Backseat Directors, Part I

One of my readers has asked me to talk about backseat directors, and since I am all about giving you what you want, here it is!

Backseat directors are typically other actors in the show who decide, for any of a variety of reasons, that they need to give advice to other actors in the show.

The most frequent reasons?

  1. The director is a novice or otherwise incompetent.  This happens especially in community theater.  Someone is directing their first show, which can be very overwhelming, and they are doing the best they can, but they are living in a blur and can’t see/fix everything.  Or the director is just clueless and the experienced actors want to save the show because, after all, they are in it and they don’t want to be embarrassed in front of their friends come performance time.  This can be a good thing.  Not always, but often.
  2. They are mentoring a newbie.  Sometimes (again, especially in community theater), an actor is doing his first or second show and is really a fish out of water.  An experienced actor sees this and wants to help them, especially if the director is not spending enough time helping the newbie.  This is often good.  “Here’s how to time your entrance.”  “Don’t be afraid to touch me if you feel that’s what your character would do.”  “Just remember to not turn upstage, but to always turn downstage.”
  3. They think they have a lot to offer other actors.  This can be a good thing or a not so good thing.  Mostly a not-so-good thing.One of my students, a woman who had never acted before taking my class, was cast in a show at the local community theater.  The lead actor in the show had a business performing one-man shows based on historical characters (like Mark Twain) at venues around the country (libraries, etc.).

    Actually, he was the inspiration for my post, “The Difference Between Acting and Impersonating,” which is the single most popular post I’ve ever written.  (I’m still puzzled about that.)  I forget the details now, but he gave my student advice that was in direct contradiction to what I had told her mattered in acting, and so she asked me about what he’d said to her.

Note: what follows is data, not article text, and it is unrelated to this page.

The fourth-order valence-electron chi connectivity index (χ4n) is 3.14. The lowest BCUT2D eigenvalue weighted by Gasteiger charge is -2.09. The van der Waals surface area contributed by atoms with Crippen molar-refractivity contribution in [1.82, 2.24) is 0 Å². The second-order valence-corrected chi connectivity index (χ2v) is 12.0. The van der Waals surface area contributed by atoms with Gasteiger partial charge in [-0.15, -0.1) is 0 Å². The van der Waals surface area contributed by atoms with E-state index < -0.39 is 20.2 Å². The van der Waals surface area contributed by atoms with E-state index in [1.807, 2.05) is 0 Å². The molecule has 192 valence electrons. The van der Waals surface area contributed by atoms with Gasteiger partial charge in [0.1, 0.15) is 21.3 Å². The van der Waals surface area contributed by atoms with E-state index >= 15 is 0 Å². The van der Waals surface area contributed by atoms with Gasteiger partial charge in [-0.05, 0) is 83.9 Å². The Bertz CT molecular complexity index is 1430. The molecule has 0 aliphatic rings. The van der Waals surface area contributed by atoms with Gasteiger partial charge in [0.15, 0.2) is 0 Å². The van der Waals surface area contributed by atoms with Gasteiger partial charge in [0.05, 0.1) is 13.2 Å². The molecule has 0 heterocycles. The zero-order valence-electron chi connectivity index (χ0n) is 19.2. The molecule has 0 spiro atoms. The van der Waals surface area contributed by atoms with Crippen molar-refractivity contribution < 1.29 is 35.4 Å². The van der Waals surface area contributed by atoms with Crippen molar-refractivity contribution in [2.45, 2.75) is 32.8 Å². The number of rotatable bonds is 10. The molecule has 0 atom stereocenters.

It was this conversation with her that made me understand that what I was doing in acting class was really different and effective.  If it hadn’t been, she would never have questioned what he was telling her.

    But the bottom line was that his advice wasn’t useful.  He thought it was, because he’d made a living as an impersonator, and he mistakenly thought he was acting, not impersonating.  But all he was doing was encouraging a fellow actor to go down the wrong road.  Fortunately, she figured this out herself and was just confirming it with me.

    But if you’re lucky enough to have an experienced actor take you under his wing and to speak on your behalf to the director in a way that you wouldn’t be courageous enough to, that can be a very good thing.

    If you’re in this position, just look at what the actor in question is doing.  If it’s believable, then the advise is probably good.  If it isn’t believable — smile, say thank you, and do what you think is right.

  4. They have ulterior motives.  This is a nice way of saying that they want to control what you are doing, often to the benefit of their own performance, although sometimes it is just ego on their part.

Before I expand my thoughts on this last point, let me say this:  I love the theater.  And I love the people that create theater.  But the nature of the beast is that theater attracts, among others, some creative types who are insecure, who need lots of stroking, who boost their own self-esteem by stepping on other’s, and who aren’t particularly self-aware.  This is okay — we’re all on the same journey as people, and we all learn what we need to about being human in our own way, on our own schedule.

So it’s important to remember that the people who resort to some immature behaviors are nevertheless doing the best they can with the cards they’ve been dealt.  To cut them some slack, and actively hope that one day, they will learn to love themselves just as they are, to make the most of their peculiar and individual talents, and to not see the rest of us as a threat to their existence.

But in the meantime, we’ve got to deal with the way they are playing their hand.

I’ll go into more detail on this last group next time.

 

 

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